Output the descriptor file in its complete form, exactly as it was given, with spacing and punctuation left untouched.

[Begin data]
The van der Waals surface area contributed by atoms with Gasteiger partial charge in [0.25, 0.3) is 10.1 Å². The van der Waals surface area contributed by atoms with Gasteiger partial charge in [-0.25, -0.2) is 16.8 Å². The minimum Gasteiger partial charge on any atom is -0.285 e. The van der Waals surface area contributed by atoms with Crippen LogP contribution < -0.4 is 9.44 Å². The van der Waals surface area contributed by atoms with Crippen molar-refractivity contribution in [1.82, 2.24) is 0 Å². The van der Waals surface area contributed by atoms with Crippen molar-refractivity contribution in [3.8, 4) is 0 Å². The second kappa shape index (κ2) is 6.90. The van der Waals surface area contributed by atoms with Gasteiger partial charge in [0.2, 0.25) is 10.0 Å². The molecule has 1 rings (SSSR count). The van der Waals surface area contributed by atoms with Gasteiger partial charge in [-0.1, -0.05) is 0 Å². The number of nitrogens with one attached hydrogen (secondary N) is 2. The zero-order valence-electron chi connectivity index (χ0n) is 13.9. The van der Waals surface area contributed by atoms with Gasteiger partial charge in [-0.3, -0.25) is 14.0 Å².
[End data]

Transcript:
The van der Waals surface area contributed by atoms with Gasteiger partial charge in [0.25, 0.3) is 10.1 Å². The van der Waals surface area contributed by atoms with Gasteiger partial charge in [-0.25, -0.2) is 16.8 Å². The minimum Gasteiger partial charge on any atom is -0.285 e. The van der Waals surface area contributed by atoms with Crippen LogP contribution < -0.4 is 9.44 Å². The van der Waals surface area contributed by atoms with Crippen molar-refractivity contribution in [1.82, 2.24) is 0 Å². The van der Waals surface area contributed by atoms with Crippen molar-refractivity contribution in [3.8, 4) is 0 Å². The second kappa shape index (κ2) is 6.90. The van der Waals surface area contributed by atoms with Gasteiger partial charge in [0.2, 0.25) is 10.0 Å². The molecule has 1 rings (SSSR count). The van der Waals surface area contributed by atoms with Gasteiger partial charge in [-0.1, -0.05) is 0 Å². The number of nitrogens with one attached hydrogen (secondary N) is 2. The zero-order valence-electron chi connectivity index (χ0n) is 13.9. The van der Waals surface area contributed by atoms with Gasteiger partial charge in [-0.3, -0.25) is 14.0 Å².